The result is as I expected – when you consider the detailed composition, just over half of Eighth Army was British in the fighting units as defined above, so the idea that Eighth Army was predominantly imperial appears wrong. In fact, once the non-Imperial allied are counted in (Poles, Czechoslovaks and French), the share of imperial-origin units was well under that of the British-origin ones. Rather than a quarter, just over 50% of Eighth Army were British.
Furthermore, at this level of units, the British provided just about the largest share. This basic picture does not change much, and makes the British share lower at 44% when one considers only infantry and armour, the two types of formations likely to suffer the highest casualties. It is only when we consider infantry in isolation that the British share drops to 28% with 63% of the infantry hailing from the empire, and 9% from Allied countries (Poles and Czechoslovaks).
Assuming a strength of about 550 men for tank units and 820 men for infantry units, the higher weight of non-British infantry units begins to tell. Altogether these two types of units, which would have borne the brunt of any fighting, accounted for 59,080 men on this count, or almost exactly 50% of the total strength of Eighth Army. Of these, 40% were British, 50% Imperial, and 10% Allied.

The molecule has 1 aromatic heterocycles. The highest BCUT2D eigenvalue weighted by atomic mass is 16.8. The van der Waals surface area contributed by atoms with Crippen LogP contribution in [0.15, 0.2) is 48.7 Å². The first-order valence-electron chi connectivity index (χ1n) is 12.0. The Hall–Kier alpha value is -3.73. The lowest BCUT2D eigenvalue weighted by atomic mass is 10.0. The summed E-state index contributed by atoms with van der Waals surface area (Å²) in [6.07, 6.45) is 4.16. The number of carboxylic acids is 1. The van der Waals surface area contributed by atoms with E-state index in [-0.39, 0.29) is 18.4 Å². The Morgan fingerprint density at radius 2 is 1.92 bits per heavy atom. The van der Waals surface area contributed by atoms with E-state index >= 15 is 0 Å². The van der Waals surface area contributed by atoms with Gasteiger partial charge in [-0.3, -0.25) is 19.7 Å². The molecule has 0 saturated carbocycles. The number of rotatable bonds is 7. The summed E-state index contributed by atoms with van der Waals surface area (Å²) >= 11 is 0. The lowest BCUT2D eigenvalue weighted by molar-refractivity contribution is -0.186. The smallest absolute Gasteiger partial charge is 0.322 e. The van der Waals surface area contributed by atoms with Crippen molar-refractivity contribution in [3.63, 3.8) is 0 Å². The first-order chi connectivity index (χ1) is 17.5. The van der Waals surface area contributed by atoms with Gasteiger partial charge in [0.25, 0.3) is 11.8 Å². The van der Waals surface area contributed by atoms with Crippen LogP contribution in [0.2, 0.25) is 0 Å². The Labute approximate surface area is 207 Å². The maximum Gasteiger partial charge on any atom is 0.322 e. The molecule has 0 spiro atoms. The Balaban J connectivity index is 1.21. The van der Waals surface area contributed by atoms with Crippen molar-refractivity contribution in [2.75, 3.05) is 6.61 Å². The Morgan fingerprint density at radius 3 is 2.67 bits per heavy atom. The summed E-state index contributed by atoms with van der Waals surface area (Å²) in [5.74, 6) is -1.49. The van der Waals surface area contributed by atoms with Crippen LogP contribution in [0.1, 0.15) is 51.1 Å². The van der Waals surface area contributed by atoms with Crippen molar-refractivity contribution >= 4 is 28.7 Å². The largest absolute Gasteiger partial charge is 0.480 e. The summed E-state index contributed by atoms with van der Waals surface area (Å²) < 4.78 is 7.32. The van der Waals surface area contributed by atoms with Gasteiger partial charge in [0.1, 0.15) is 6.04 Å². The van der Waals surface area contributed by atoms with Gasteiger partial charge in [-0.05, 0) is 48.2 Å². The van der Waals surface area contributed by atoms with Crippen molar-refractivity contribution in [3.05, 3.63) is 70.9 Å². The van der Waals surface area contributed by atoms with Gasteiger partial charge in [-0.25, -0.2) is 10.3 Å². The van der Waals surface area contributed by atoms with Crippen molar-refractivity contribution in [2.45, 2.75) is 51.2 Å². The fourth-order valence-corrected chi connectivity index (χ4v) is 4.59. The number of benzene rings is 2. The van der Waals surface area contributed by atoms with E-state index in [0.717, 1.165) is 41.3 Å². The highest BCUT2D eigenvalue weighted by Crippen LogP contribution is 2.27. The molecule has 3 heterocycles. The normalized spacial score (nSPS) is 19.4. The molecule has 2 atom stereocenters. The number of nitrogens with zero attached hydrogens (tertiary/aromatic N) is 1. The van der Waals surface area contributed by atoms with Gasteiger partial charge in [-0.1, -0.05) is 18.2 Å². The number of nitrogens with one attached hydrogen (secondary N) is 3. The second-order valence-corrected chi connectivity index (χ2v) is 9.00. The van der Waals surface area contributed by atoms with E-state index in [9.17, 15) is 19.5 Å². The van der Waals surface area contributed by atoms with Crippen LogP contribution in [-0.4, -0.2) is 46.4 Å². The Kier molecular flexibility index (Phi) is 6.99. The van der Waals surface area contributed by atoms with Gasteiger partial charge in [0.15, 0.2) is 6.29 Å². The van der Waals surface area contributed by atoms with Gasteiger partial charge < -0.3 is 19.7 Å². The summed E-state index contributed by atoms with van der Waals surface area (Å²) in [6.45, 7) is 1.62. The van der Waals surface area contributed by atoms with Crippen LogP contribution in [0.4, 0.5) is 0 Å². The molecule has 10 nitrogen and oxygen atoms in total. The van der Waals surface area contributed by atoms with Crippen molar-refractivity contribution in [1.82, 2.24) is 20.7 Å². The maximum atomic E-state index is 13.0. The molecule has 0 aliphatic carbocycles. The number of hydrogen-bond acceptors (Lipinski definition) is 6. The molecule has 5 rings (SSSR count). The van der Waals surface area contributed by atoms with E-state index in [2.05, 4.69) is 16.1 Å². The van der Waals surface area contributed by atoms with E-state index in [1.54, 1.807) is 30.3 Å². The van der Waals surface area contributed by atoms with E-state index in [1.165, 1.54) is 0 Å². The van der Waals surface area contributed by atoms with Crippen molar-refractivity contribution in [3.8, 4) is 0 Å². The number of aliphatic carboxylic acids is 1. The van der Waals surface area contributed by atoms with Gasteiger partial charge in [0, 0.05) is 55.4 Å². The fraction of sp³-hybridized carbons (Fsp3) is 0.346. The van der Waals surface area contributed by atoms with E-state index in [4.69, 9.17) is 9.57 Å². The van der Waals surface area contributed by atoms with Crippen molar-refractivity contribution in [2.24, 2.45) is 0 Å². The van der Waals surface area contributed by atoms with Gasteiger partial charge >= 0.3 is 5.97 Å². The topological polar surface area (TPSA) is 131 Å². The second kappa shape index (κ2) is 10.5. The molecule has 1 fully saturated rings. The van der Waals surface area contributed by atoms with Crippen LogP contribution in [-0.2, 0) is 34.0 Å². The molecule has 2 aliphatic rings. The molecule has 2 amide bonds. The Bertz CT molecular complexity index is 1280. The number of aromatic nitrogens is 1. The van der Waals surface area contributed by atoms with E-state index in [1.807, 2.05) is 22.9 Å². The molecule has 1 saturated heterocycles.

Table 1: Composition of Eighth Army, November 1941. ©Rommelsriposte.com
It is important for me to note that this is not meant to denigrate any nation’s contribution. It is perfectly obvious to anyone who has studied the desert campaign that without the support of the Empire, the British commanders would have had little-to-nothing to fight with. The finest Allied fighting formations in the desert in my view were not British, they were imperial, with the infantrymen of Australia, India and New Zealand being the cream of what the Empire could provide in terms of fighting performance.
It is also important to note that in any army, it is the infantry that does the dying, and this was certainly the case in Eighth Army as well, meaning the Imperial-origin units were much more likely to be caught holding ground than British units, the loss of 150 Brigade at Gazala notwithstanding. The big disasters, Sidi Rezegh, Tobruk, Matruh, Fuka Pass, the early fighting in the Alamein position all rested heavily on Imperial units with consequently high losses.
The underlying document is an order of battle for 8 Army dated November 1941, from the files of General Cunningham.
As was pointed out on the WW2Talk forum, the term ‘Imperial’ wasn’t official. The correct term in this context would have been “Crown Forces”.
The 1914 Manual of Military Law Chapter XI “Constitution of the Military Forces of the Crown” states:
” 1. The military forces of the Crown consist of- British forces, Indian forces, Colonial forces.”
The 1939 reprint of the 1929 Manual of Military Law Chapter XI “Constitution of the Military Forces of the Crown” states:
” 1. The military forces of the Crown consist of- British forces, Indian forces, Dominion forces, Colonial forces and the Channel Islands Militia.”
Overy refers to Ashley Jackson, The British Empire and the Second World War (London, 2006). Checking this source, there is no evidence provided for the claim of any kind.